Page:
Novel technologies to improve meat safety and quality

Escherichia coli can exist as biofilms on equipment or contact surfaces used in the meat packing industry and as such can contaminate the beef products. Conventional methods such as application of chemical disinfectants are not always effective in removing biofilms and they are not environmentally friendly either. Hence there is a need to explore the efficacy of new technologies to reduce E. coli biofilms in meat packing facilities. As part of the project funded by the Beef Cattle Research Council (BCRC), Agriculture and Agri-Food Canada, and Results Driven Agriculture Research (RDAR), we are exploring the inactivation efficacies of novel technologies including plasma activated water bubbles, spray, mist and ultraviolet-C (UV-C) light pulses emitted from light emitting diodes (LED) against wet and desiccated cells of heat and acid resistant Escherichia coli, spores of psychotropic Clostridia, and wet and dry biofilms of E. coli on meat and industry contact surfaces. The outcomes of this project will improve food safety and environmental sustainability by developing potential cost-effective, chemical residue free, "green" alternatives to chemical antimicrobials and by reducing water use in the meat industry. These technologies can possibly help to reduce recalls and outbreaks related to meat products due to biofilm-forming bacterial pathogens which is an ongoing problem in the industry, and hence improve yield and economic growth. Our future objective is to scale-up these technologies with the help of our industry partners and make them accessible to the Canadian meat industry.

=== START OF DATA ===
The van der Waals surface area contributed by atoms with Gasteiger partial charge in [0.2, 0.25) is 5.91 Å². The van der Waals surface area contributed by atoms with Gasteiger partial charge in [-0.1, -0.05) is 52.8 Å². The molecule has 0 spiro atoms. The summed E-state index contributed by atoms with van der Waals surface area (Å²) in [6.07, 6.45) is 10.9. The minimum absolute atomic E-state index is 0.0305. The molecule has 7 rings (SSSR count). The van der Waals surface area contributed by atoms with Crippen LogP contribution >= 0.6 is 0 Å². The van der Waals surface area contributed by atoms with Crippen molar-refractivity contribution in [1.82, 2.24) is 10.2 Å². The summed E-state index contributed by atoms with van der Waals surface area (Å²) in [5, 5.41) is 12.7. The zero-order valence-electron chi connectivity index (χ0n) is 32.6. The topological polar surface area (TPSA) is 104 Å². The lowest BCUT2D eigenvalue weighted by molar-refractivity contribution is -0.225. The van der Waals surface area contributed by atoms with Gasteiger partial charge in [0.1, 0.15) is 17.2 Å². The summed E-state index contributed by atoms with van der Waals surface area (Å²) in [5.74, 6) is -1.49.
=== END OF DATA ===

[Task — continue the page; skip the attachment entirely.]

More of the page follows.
Funding support:

 

Agriculture and Agri-Food Canada - Farm & Food Care Saskatchewan

 

Collaborators: 

Dr. Xianqin Yang (Agriculture and Agri-Food Canada)

Dr. Michael Ganzle (Department of AFNS, University of Alberta)

Dr. Lynn McMullen (Department of AFNS, University of Alberta)